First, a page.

We know that there's a lot of overlap, so we do things together sometimes. And so we're just here all about giving you the resources and helping you make connections. But email, I would say is the best method to get into it. Perfect. Perfect. Well, thank you so much, Michelle, for taking some time to talk with us today.

I think you gave us a lot of great insight as to what our first-generation office does. Some of the events that are out there are ways to really connect and make this the best experience for our students. And I really appreciate that. So thank you so much for joining us. Yeah, thank you so much for having me.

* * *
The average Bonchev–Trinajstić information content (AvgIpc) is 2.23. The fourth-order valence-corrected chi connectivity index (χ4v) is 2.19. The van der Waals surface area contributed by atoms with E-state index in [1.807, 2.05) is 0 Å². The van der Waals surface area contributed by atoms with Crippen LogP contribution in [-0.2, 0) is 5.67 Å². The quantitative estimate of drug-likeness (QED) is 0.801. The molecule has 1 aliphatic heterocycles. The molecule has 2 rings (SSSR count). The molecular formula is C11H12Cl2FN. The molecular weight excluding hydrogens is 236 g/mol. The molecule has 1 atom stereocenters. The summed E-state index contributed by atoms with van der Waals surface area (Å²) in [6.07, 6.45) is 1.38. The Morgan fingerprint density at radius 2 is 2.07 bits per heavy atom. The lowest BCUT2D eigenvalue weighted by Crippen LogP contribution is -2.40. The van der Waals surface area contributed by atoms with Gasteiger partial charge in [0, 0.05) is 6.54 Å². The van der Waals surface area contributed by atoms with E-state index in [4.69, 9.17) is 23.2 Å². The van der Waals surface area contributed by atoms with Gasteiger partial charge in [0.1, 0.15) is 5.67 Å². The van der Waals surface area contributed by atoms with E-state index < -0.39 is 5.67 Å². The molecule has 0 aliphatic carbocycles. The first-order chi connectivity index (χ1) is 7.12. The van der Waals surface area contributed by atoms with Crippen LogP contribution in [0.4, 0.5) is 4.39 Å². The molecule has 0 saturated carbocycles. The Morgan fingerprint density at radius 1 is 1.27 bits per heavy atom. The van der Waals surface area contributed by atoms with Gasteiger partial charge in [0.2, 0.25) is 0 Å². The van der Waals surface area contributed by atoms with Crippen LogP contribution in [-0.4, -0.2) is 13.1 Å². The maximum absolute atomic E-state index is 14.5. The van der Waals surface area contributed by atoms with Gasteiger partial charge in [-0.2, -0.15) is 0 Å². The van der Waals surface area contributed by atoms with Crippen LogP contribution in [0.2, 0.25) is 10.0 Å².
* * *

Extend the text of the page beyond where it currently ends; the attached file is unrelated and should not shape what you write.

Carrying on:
And like I said, students, you know, if we need to do some online specific, let me know where you're at. Let's, let's talk about it. How can we best benefit and help you so good luck in your classes. Don't hesitate to reach out and that's what we're all here for. Awesome. Thank you so much. And we will see you guys next time on the Online Roadmap Podcast.